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 Gerhard Richter Owned By Eric Clapton sells
Gerhard Richter Owned By Eric Clapton Sells For £21 Million - ArtLyst Article image

Gerhard Richter Owned By Eric Clapton Sells For £21 Million

13-10-2012
 
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A painting by the German artist  Gerhard Richter owned by the ageing rock star Eric Clapton has set a new auction record for the German abstract artist. 'Abstraktes Bild' was sold to an anonymous buyer after several telephone bidders went head to head for more than five minutes at Sotheby's auction in London, until it eventually sold for £21,321,250 to applause and astonishment from the room. The 1994 abstract oil on canvas from the guitarist's collection was estimated to sell for between £9 million to £12 million, but overtook the artist's previous record in excess of £8 million. The previous record for Gerhard Richter was established in New York in May was £13 million.

Sotheby's described Abstraktes Bild work as a ''masterpiece of calculated chaos'' and a ''paradigm of Gerhard Richter's mature artistic and philosophical achievement''.Alex Branczik, senior director of contemporary art at Sotheby's, said: ''Abstraktes Bild is one of the great abstract masterpieces by Gerhard Richter, and its appearance on the market presents collectors with the unique opportunity to acquire an outstanding work by one of the greatest living painters.''

Born in Dresdon in 1932, Gerhard Richter moved to West Germany from the East before the erection of the Berlin Wall. Settling in Dusseldorf, he had had the ‘Socialist Realist’ modes of his early education challenged by exposure to Fluxus’ anti-formalist ethos, and ‘Pop’ works by the likes of Lichtenstein and Warhol. In the 1960s, Richter had begun to use photographs as ready-made objects – often working from family snapshots but also appropriating media images –, creating realist ‘photo-paintings’ that simulated photography, but also converted the photographic into the painterly, the real into the hyper-real. Existing at the threshold of painting and photography, these works questioned the status of both media, examining the loss of painting’s public function in the light of photography’s usurpation of the recording process.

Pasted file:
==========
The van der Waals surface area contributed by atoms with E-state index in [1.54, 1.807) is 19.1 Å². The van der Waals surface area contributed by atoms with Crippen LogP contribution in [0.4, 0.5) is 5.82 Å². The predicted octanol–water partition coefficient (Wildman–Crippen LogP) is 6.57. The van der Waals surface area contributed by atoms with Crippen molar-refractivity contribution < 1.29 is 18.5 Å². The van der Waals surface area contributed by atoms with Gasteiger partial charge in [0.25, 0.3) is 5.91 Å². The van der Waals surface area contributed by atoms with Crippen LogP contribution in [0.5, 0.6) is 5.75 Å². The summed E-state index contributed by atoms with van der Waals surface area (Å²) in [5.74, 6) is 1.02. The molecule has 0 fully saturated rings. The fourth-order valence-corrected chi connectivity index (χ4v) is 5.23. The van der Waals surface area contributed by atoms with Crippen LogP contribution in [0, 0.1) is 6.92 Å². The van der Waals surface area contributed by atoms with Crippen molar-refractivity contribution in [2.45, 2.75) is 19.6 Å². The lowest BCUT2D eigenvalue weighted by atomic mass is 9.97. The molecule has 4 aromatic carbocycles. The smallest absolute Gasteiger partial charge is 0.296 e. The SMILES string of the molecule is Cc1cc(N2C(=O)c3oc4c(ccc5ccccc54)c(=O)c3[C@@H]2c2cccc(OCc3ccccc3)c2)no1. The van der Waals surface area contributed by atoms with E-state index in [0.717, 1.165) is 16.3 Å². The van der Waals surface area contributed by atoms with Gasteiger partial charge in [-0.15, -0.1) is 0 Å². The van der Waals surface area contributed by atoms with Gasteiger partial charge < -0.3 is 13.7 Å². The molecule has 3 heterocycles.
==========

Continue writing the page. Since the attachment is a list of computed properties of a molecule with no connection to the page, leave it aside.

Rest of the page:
Richter was notable for being one of the first German artists to reflect on their then-recent national history, explicitly addressing National Socialism by painting the portraits of both those who had been members as well as victims of the Nazi party. Richter’s practice, however, is perhaps most remarkable for its diversity. Simultaneous to his realist photo works, he produced abstract paintings that were concerned (in his own words) with the ‘transcendental’ or ‘inexplicable’. And ultimately'. Last year Tate Modern mounted Panorama a retrospective of the artist's work. It was an exciting prospect to see the full extent of this artist's innovative exploration of painting since the 1960s i.


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